Similar results were found in the preschool sample, except for much higher prevalence of all of the diagnostic criteria. Severe tantrums were present in 81% of preschoolers, and they occurred at least three times a week in 18%. Negative mood was present in 21%, and when all of the criteria except for age were applied, 3.3% of the preschoolers had disruptive mood dysregulation disorder.
These findings indicate that the prevalence of the new disorder is highly dependent on applying the frequency, persistence, and duration criteria. However, retrospective recall of this kind of temporal information over extended periods can be difficult for caregivers and children. This may in part account for the questionable test-retest reliability of disruptive mood dysregulation disorder in the DSM-5 field trials (kappa=0.25) (3). It may also contribute to the limited longitudinal stability of the disorder found in one clinical study (4). Although the stability of disruptive mood dysregulation was not directly assessed in the Copeland et al. study, in one of the school-age samples, the cumulative prevalence of the disorder over multiple assessments by age 16 was 4.4%—four times the point prevalence. Therefore, it is likely that a significant percentage of youths with disruptive mood dysregulation met the criteria at only one assessment.
Disruptive mood dysregulation disorder was highly comorbid with internalizing (depression and anxiety) and externalizing disorders (attention-deficit hyperactivity disorder, oppositional defiant disorder, and conduct disorder). High rates of comorbidity do not necessarily limit the validity of disruptive mood dysregulation, as comorbidity is the rule in child psychiatric diagnosis. However, the comorbidity with oppositional defiant disorder was especially high. About 25% of school-age youths with oppositional defiant disorder also met criteria for disruptive mood dysregulation disorder, and the odds ratios of co-occurrence ranged from 53 to 103. A similar odds ratio for the co-occurrence (68.7) was recently reported in a study of children referred for psychiatric treatment (4), although the rate of overlap was higher in the clinical cohort, as 58% of the youths with oppositional defiant disorder also met criteria for disruptive mood dysregulation disorder. In contrast, lower degrees of overlap were observed in a preliminary report (1), with 15% of youths with oppositional defiant disorder in community samples and 25% of those in clinical samples experiencing chronic irritability and recurrent severe temper outbursts.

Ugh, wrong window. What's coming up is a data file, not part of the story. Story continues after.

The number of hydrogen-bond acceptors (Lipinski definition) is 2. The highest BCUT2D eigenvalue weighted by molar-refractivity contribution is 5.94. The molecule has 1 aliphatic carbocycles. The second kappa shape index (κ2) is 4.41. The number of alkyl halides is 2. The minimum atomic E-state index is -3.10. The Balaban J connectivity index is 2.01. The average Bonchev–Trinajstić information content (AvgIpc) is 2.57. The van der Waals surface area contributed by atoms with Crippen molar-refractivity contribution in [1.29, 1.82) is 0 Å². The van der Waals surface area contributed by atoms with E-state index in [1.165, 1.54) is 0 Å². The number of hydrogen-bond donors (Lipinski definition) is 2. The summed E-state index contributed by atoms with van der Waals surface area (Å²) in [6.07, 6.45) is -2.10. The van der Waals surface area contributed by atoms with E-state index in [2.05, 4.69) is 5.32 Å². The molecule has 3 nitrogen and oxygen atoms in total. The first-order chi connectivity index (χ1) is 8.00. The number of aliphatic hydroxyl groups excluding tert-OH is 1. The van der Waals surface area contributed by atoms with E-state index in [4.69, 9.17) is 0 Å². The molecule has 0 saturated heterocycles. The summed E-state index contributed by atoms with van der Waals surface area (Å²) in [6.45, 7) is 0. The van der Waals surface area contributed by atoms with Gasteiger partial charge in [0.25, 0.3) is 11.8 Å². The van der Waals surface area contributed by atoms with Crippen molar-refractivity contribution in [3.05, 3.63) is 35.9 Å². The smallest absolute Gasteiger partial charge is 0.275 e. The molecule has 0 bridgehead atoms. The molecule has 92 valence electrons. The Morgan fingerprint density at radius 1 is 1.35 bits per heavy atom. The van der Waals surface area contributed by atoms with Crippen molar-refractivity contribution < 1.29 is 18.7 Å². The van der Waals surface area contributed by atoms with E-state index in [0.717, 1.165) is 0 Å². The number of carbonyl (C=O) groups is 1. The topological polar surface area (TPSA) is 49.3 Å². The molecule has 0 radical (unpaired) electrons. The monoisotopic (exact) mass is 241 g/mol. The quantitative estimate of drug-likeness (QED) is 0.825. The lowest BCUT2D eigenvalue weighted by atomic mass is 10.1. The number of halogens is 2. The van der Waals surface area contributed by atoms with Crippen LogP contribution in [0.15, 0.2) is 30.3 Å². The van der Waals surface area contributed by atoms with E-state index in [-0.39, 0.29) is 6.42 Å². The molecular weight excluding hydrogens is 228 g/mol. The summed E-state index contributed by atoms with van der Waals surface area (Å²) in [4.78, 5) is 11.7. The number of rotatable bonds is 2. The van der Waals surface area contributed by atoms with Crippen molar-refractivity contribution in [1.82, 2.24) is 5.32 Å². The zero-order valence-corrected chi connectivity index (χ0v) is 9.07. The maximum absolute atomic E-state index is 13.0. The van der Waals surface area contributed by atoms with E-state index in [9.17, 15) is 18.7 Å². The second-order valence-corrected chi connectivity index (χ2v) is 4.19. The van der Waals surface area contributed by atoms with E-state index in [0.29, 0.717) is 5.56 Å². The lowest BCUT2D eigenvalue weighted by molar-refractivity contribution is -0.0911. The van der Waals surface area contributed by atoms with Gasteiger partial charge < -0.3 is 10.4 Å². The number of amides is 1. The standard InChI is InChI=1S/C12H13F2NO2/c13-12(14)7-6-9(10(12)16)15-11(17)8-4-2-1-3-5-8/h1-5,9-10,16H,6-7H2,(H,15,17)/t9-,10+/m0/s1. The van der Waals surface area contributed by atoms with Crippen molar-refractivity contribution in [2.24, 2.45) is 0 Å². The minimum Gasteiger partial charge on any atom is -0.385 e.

Oppositional defiant disorder is a heterogeneous phenotype that combines elements of mood problems with disruptive behavior. Some authors have found that the “irritable mood” domain of this disorder may be associated with higher rates of depressive or anxiety disorders in the future, which raises the possibility that separating out youths with oppositional defiant disorder who have high levels of irritability could be diagnostically important (5, 6). Conversely, if the symptoms in the subset of youths with both oppositional defiant disorder and disruptive mood dysregulation disorder do not differ significantly from other youths with oppositional defiant disorder, then disruptive mood dysregulation is unlikely to be distinct from oppositional defiant disorder and would have limited diagnostic utility. Such was the case in the study of referred children, as there were no differences on multiple phenomenological measures between youths with disruptive behavior disorders who met criteria for disruptive mood dysregulation compared with those who did not (4).